On any given day, Modern offers you a choice of two espresso blends (in addition to Four Barrel’s decaf), with shots pulled on their La Marzocco GB/5. The exact line-up rotates weekly, but typically includes any two of Verve’s Street Level and Sermon blends, Four Barrel’s espresso, or Ecco Caffe’s regular or reserve espressos. The menu, at least so far, doesn’t include any single origin espressos.

For filter coffee, you have two choices. You can chose what is usually a single origin coffee or sometimes a blend that is brewed in a Fetco brewer and stored in a thermal carafe. This coffee rotates regularly throughout the day. You can also have Robert or Kristen brew-to-order your choice of whatever bean they have in the store via an Abid Clever Coffee Dripper.

I won’t get too specific in my reviews of individual coffees since the variety and range is so huge and since I’ve consumed too many cups to pick just one. Overall, though, my experience is that both espresso and filter coffee quality is very high. The shots I had last fall of Verve’s Street Level espresso, for instance, were easily better than those I had in Verve’s own cafe, and the cup of Ecco’s Colombia auction lot coffee I had brewed for me on the Abid was absolutely stellar (both clearly a 4). But even the Four Barrel espresso, which I tend to like less and any of the Fetco brewed coffees, which I tend to like less in other cafes, are consistently good here. I find it difficult to pin myself down, but I’d be hard-pressed to rank any coffee I’ve had from Modern as falling below a 3 with most coffees ranging between a 3+ and solid 4.

If there’s a weakness to Modern, I suppose it’s in the organic development of the shop, something I find hard to fault as it mirrors this own blog’s development. Their slow build out approach means that stepping into the shop may lack some of the splendor of stepping into a much-hyped new branch of Intelligentsia, Stumptown, or Blue Bottle. Robert and Kristen’s Mom and Pop approach to business – getting to know their regular customers and caring about what their customers think – can also be deceiving. The result of this low-key approach is that Modern Coffee may be a force that’s easy to miss.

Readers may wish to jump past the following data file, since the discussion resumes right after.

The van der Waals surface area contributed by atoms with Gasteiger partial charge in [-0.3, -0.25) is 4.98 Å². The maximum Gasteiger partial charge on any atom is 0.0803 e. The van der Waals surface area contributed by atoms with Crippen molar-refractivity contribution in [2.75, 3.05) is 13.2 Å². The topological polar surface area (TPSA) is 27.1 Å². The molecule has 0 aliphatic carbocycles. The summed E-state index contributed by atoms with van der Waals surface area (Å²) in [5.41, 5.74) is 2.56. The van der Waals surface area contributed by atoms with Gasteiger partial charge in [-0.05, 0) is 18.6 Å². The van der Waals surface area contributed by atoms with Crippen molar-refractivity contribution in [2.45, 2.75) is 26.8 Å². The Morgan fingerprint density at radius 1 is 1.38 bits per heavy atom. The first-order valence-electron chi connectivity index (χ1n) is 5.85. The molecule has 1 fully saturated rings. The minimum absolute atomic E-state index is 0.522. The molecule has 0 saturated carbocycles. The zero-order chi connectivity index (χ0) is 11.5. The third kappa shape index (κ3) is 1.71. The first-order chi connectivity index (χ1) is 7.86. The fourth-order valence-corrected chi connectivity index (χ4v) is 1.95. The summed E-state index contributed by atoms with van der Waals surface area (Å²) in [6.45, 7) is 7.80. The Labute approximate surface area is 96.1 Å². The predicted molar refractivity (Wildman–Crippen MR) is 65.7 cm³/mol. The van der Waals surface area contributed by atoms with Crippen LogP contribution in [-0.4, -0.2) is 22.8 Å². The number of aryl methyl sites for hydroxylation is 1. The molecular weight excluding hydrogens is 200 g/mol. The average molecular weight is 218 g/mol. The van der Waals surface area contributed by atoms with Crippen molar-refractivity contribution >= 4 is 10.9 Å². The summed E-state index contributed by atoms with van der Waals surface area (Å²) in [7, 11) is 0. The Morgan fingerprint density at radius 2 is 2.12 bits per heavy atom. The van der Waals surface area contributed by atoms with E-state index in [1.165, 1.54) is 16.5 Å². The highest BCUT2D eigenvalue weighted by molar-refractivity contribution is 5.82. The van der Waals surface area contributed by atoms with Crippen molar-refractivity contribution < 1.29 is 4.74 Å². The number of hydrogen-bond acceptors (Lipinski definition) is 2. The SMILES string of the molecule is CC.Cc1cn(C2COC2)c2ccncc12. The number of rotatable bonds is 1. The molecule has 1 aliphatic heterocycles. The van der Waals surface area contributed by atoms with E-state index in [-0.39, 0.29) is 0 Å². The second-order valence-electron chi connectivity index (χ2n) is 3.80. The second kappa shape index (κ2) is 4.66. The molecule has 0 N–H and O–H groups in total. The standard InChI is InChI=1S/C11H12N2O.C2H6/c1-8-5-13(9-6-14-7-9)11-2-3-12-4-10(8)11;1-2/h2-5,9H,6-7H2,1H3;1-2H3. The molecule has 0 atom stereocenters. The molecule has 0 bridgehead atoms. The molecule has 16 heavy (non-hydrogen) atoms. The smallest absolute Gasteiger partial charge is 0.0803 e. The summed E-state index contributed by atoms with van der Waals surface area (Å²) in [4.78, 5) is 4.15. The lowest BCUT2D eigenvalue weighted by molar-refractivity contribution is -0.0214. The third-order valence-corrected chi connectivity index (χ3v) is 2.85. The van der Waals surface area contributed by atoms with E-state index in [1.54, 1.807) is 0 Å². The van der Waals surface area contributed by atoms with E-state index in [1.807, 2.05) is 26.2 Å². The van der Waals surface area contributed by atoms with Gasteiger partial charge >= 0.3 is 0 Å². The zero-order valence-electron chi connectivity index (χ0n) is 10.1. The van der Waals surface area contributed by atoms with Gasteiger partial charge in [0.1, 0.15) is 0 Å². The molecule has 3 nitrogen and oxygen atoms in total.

But don’t be mislead into thinking that this cafe isn’t employing a concept to be reckoned with. Although it does so in its own quiet way, Modern is paving the way for a new model of cafe similar to other higher profile spots out there such as Billy Wilson’s Barista and Jay Caragay’s Project Hampden out in Baltimore. These three cafe – there’s no others that I can think of – are not beholden to a particular roaster and can offer customers a chance to taste some of the best the industry has to offer. Bay Area residents, the next generation of coffee bar has arrived.

Post to Twitter Post to Facebook

6 comments to Modern Coffee Looks to the Future

  • Great review. I have always enjoyed the “Mom and pop” style of cafe over the big production shops, I think it has something to do with the former style being much more conductive to a friendly atmosphere. Of course with that you get snap judgments by the people that think of coffee as an expression of their own self-worth 😀 That could be viewed as a filter though!